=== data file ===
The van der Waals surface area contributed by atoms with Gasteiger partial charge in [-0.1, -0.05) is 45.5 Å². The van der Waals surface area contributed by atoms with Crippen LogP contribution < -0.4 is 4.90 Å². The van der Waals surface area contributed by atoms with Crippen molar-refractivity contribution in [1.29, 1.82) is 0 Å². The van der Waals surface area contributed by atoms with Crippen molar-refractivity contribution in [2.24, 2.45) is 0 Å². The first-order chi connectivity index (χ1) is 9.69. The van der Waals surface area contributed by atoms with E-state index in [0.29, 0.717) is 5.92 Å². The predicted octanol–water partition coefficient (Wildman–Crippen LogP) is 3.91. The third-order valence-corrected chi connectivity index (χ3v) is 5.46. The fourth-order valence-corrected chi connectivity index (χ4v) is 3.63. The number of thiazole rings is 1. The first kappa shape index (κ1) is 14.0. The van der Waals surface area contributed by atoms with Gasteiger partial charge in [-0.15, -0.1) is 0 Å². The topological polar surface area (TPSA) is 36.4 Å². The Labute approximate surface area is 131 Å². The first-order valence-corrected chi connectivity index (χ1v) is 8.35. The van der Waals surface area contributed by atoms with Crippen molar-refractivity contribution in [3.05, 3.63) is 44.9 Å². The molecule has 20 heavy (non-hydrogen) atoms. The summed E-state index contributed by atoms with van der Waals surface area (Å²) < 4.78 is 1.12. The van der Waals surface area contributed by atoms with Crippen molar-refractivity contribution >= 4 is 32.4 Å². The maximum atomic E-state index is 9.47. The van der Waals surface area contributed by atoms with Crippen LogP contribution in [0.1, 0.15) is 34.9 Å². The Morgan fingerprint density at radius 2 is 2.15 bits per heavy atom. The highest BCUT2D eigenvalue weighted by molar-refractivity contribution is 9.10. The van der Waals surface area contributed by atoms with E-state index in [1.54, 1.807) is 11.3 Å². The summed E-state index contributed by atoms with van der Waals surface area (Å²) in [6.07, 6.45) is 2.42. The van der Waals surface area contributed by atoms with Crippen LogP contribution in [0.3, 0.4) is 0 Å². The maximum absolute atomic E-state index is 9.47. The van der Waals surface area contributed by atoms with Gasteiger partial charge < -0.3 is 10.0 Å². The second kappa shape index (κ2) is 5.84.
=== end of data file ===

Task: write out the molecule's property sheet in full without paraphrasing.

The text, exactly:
The van der Waals surface area contributed by atoms with Gasteiger partial charge in [-0.1, -0.05) is 45.5 Å². The van der Waals surface area contributed by atoms with Crippen LogP contribution < -0.4 is 4.90 Å². The van der Waals surface area contributed by atoms with Crippen molar-refractivity contribution in [1.29, 1.82) is 0 Å². The van der Waals surface area contributed by atoms with Crippen molar-refractivity contribution in [2.24, 2.45) is 0 Å². The first-order chi connectivity index (χ1) is 9.69. The van der Waals surface area contributed by atoms with E-state index in [0.29, 0.717) is 5.92 Å². The predicted octanol–water partition coefficient (Wildman–Crippen LogP) is 3.91. The third-order valence-corrected chi connectivity index (χ3v) is 5.46. The fourth-order valence-corrected chi connectivity index (χ4v) is 3.63. The number of thiazole rings is 1. The first kappa shape index (κ1) is 14.0. The van der Waals surface area contributed by atoms with Gasteiger partial charge in [-0.15, -0.1) is 0 Å². The topological polar surface area (TPSA) is 36.4 Å². The Labute approximate surface area is 131 Å². The first-order valence-corrected chi connectivity index (χ1v) is 8.35. The van der Waals surface area contributed by atoms with Crippen molar-refractivity contribution in [3.05, 3.63) is 44.9 Å². The molecule has 20 heavy (non-hydrogen) atoms. The summed E-state index contributed by atoms with van der Waals surface area (Å²) < 4.78 is 1.12. The van der Waals surface area contributed by atoms with Crippen molar-refractivity contribution >= 4 is 32.4 Å². The maximum atomic E-state index is 9.47. The van der Waals surface area contributed by atoms with Crippen LogP contribution in [0.1, 0.15) is 34.9 Å². The Morgan fingerprint density at radius 2 is 2.15 bits per heavy atom. The highest BCUT2D eigenvalue weighted by molar-refractivity contribution is 9.10. The van der Waals surface area contributed by atoms with E-state index in [1.54, 1.807) is 11.3 Å². The summed E-state index contributed by atoms with van der Waals surface area (Å²) in [6.07, 6.45) is 2.42. The van der Waals surface area contributed by atoms with Crippen LogP contribution in [0.3, 0.4) is 0 Å². The maximum absolute atomic E-state index is 9.47. The van der Waals surface area contributed by atoms with Gasteiger partial charge < -0.3 is 10.0 Å². The second kappa shape index (κ2) is 5.84.